Applying the aforementioned efficiency factors to runs of the Beckman Coulter Type 70.1 Ti and Type 70 Ti rotors yield interesting results. The following example demonstrates how the Type 70.1 Ti at 450,000 x g will actually pellet material faster than a Type 70 Ti at a higher RCF (504,000 x g) when both are run at the same rotations per minute (70,000 rpm). As you can see in Table 1, the geometry of the tube cavity for the Type 70.1 Ti serves to decrease the maximum radius of the rotor (leading to a lower g-force) but also decreases the pathlength of the particles within the sample tube. The net effect of this reduced pathlength is a more favorable k-factor for the Type 70.1 Ti, resulting in more than 18% faster pelleting time than in the Type 70 Ti.

Table 1. Rotor Specifications

Rotor Type Type 70 Ti Type 70.1Ti
Maximum Speed 70,000 rpm 70,000 rpm
Maximum radius (rmax) 91.9 mm 82 mm
Minimum radius (rmin) 39.5 mm 40.5 mm
Maximum g-force 504,000 x g 450,000 x g
Total pathlength 52.4 mm 41.5 mm
k-factor 44 36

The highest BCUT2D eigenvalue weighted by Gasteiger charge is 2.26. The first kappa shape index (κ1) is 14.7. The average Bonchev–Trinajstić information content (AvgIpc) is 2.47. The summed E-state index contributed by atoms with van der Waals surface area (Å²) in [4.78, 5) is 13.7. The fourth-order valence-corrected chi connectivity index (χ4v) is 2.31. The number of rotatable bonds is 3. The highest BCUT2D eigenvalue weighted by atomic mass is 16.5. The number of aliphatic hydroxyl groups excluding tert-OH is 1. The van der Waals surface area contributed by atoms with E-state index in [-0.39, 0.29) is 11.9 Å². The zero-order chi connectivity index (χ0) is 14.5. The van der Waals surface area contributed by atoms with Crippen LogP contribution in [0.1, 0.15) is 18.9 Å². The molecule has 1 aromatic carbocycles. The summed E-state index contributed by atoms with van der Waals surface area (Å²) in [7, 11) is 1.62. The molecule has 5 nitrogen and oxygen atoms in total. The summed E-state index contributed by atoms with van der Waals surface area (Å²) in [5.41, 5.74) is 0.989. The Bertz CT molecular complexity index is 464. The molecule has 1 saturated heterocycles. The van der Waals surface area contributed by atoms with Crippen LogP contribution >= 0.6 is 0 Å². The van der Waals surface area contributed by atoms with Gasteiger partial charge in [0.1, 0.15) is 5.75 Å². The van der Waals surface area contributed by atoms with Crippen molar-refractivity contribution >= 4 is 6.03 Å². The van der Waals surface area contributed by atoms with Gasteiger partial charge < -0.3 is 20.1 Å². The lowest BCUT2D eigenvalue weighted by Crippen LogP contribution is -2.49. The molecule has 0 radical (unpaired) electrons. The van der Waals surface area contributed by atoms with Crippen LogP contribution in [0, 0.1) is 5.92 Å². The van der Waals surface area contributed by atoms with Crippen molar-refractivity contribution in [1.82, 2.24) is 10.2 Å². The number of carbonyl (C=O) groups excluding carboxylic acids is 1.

Bovine Serum Albumin (BSA) is a common protein in research utilized for a multitude of purposes with a sedimentation coefficient (s) of 4.4s. Using the previous k-factors calculated in Table 1, for example, if an experimenter desired to pellet BSA using a Type 70 Ti rotor, the pelleting time can be calculated as such, where t is the run time in hours required to pellet particles of known sedimentation coefficient (in Svedberg units, s):

Equation 2

This simple calculation helps researchers save valuable time, and spin for the most efficient duration. In comparing the run time for the Type 70.1 Ti with BSA by substituting a k-factor of 36 generates a time of 8 hours, 11 minutes, demonstrating that a rotor with a smaller maximum g-force can actually be more efficient.

Relating Run Time Between Labware

Two popular, high-performance rotors in the Beckman Coulter, Inc. line are the SW 28 and the SW 32 Ti. To compare run times between two rotors in order to duplicate a particular centrifugation step, a researcher only needs to know the k-factor of each rotor and the duration of the run from a previous method. Use the following equation, where k1 and k2 are the k-factors of the SW 32 Ti and SW 28 respectively, t2 is the duration of a previous protocol’s run, and t1 is the unknown spin time for the SW 32 Ti rotor:

Equation 3

This is another simple calculation which facilitates researchers in comparing methods between 2 different centrifugerotor systems. This equation helps to equally sediment particles and compares efficiency among labware.